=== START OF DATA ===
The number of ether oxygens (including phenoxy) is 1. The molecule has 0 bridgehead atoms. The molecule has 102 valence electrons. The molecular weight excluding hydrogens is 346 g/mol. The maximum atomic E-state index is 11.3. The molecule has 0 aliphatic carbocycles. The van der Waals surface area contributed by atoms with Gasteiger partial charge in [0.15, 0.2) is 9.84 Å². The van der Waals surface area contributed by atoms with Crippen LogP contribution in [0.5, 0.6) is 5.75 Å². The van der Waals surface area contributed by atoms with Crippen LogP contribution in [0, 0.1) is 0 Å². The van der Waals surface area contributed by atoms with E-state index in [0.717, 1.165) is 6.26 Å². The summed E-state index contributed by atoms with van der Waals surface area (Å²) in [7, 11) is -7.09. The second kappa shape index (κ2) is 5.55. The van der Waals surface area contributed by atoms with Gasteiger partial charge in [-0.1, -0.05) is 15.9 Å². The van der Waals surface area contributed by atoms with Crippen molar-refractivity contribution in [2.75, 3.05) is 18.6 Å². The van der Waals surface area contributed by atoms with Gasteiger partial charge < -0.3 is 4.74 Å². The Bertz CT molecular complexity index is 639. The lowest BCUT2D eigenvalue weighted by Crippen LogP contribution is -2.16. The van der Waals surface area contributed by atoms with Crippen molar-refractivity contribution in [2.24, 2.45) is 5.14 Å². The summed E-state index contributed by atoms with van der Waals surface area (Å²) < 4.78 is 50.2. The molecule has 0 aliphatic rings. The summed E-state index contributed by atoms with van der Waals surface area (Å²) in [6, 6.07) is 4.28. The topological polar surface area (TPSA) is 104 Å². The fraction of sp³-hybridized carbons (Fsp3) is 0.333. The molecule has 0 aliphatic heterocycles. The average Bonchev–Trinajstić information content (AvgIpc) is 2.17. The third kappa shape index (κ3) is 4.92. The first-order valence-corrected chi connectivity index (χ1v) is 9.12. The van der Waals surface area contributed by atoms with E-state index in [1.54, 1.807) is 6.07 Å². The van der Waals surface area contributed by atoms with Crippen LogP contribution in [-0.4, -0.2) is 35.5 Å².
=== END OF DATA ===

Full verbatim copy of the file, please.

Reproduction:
The number of ether oxygens (including phenoxy) is 1. The molecule has 0 bridgehead atoms. The molecule has 102 valence electrons. The molecular weight excluding hydrogens is 346 g/mol. The maximum atomic E-state index is 11.3. The molecule has 0 aliphatic carbocycles. The van der Waals surface area contributed by atoms with Gasteiger partial charge in [0.15, 0.2) is 9.84 Å². The van der Waals surface area contributed by atoms with Crippen LogP contribution in [0.5, 0.6) is 5.75 Å². The van der Waals surface area contributed by atoms with Crippen LogP contribution in [0, 0.1) is 0 Å². The van der Waals surface area contributed by atoms with E-state index in [0.717, 1.165) is 6.26 Å². The summed E-state index contributed by atoms with van der Waals surface area (Å²) in [7, 11) is -7.09. The second kappa shape index (κ2) is 5.55. The van der Waals surface area contributed by atoms with Gasteiger partial charge in [-0.1, -0.05) is 15.9 Å². The van der Waals surface area contributed by atoms with Crippen molar-refractivity contribution in [2.75, 3.05) is 18.6 Å². The van der Waals surface area contributed by atoms with Gasteiger partial charge < -0.3 is 4.74 Å². The Bertz CT molecular complexity index is 639. The lowest BCUT2D eigenvalue weighted by Crippen LogP contribution is -2.16. The van der Waals surface area contributed by atoms with Crippen molar-refractivity contribution in [2.24, 2.45) is 5.14 Å². The summed E-state index contributed by atoms with van der Waals surface area (Å²) < 4.78 is 50.2. The molecule has 0 aliphatic rings. The summed E-state index contributed by atoms with van der Waals surface area (Å²) in [6, 6.07) is 4.28. The topological polar surface area (TPSA) is 104 Å². The fraction of sp³-hybridized carbons (Fsp3) is 0.333. The molecule has 0 aliphatic heterocycles. The average Bonchev–Trinajstić information content (AvgIpc) is 2.17. The third kappa shape index (κ3) is 4.92. The first-order valence-corrected chi connectivity index (χ1v) is 9.12. The van der Waals surface area contributed by atoms with E-state index in [1.54, 1.807) is 6.07 Å². The van der Waals surface area contributed by atoms with Crippen LogP contribution in [-0.4, -0.2) is 35.5 Å².